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Results Briefs December 1, 2017



A unique collaboration helps the coffee industry in Ethiopia become more resilient to climate change and restore vital forests.

Challenge and Opportunity

Forest landscapes are an essential part of development and climate change action, contributing to the livelihoods of 1.3 billion people as well as the health of our planet. But forests are under threat. The demand to use land for agriculture drives deforestation.  Transportation, energy infrastructure, mining and wood-based energy, also affect forest cover.  

More than 100 countries have recognized the need for stronger forest protection and have included actions related to land-use change and forests in their Nationally Determined Contributions (NDCs) for carbon emission reductions. Forests are nature’s own carbon sink and if protected and managed well, can increase the resilience of rural landscapes. 

The land use sector, including forests, is critical to achieving climate targets. Enhanced efforts to preserve forests and restore degraded lands can help address an expected global gap in emission reductions needed to keep the global temperature increase under 2 degrees C. 

Trees growing in crop fields help to reduce soil erosion, and can serve as sources of fertilizer, while reducing water and heat stress affecting crops. Trees can also increase households’ food security by providing food and fodder when crops become unavailable, and increase people’s coping capacity by providing assets that can be harvested in times of need.

The World Bank’s Forest Carbon Partnership Facility, BioCarbon Fund Initiative for Sustainable Forest Landscapes (ISFL) and Forest Investment Program work with more than 50 tropical forested countries building sustainable landscape programs. These funds build on a decade of experience and have provided a wealth of knowledge on how to quantify emission reductions from different land-use activities and have helped pave the way for other large-scale, land-use carbon initiatives. 

Private sector commitment around deforestation-free commodity supply chains is critical to conserving forest resources and reducing risks for businesses that rely on commodity supplies. Through the International Finance Corporation (IFC), the World Bank Group encourages responsible corporate investments across the forest products supply chain and works to create a more level playing field for legitimate forest-sector enterprises that adopt sustainable practices.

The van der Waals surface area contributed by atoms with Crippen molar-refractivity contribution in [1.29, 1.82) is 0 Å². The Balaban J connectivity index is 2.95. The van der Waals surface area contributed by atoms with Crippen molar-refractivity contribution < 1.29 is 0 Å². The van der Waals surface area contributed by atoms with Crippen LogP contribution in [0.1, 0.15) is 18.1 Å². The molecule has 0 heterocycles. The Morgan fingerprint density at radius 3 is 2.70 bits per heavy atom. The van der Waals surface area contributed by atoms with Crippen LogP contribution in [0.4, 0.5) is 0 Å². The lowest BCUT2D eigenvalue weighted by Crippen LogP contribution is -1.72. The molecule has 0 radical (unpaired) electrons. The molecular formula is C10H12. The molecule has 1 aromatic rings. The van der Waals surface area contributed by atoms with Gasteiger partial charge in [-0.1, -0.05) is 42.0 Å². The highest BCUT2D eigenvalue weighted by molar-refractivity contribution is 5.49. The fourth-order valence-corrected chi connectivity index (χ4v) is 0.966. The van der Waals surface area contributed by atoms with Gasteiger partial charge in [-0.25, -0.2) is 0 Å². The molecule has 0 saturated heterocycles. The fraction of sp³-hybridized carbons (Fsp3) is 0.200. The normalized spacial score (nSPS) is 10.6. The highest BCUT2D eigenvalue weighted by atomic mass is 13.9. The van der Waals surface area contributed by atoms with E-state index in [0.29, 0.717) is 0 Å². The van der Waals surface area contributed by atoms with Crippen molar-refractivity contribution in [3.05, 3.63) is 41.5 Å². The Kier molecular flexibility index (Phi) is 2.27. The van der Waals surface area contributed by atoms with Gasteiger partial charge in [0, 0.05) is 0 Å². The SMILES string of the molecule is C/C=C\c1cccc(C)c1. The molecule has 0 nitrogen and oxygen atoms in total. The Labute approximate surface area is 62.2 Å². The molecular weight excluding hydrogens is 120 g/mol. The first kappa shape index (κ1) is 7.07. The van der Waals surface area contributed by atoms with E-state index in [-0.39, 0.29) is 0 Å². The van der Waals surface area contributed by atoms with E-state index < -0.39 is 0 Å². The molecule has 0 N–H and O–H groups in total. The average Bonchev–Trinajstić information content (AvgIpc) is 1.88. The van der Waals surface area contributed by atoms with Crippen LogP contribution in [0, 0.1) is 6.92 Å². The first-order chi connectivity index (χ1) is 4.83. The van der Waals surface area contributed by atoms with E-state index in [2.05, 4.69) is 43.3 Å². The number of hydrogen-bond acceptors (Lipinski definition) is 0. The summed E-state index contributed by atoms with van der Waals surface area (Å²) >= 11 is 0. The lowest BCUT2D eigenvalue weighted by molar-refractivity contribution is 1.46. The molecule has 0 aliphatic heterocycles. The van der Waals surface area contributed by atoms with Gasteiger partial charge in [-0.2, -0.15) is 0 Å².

Transformative Action

In Ethiopia, land that was long considered to be too dry and infertile to invest in, now attracts attention and investment from smallholder farmers. Working at the intersection of water and land management, land rights and land use since 2008, the World Bank’s Sustainable Land Management Program, financed by the Global Environment Facility (GEF), has led to more resilience and income for Ethiopia’s farmers. The government of Ethiopia, working with the World Bank and other partners, implemented the national program—more than $150 million overall—investing in land use plans, in terracing the land and land certification, all of which have helped revive local economies. In Ethiopia’s Tigray region, the Sustainable Land Management II Project for example, financed by the GEF and implemented by the World Bank was designed to reduce land degradation and improve land productivity in 135 watersheds. The project’s objectives were pursued by providing capital investments, technical assistance and capacity building to smallholder farmers in the targeted watersheds, and to national and sub-national government institutions.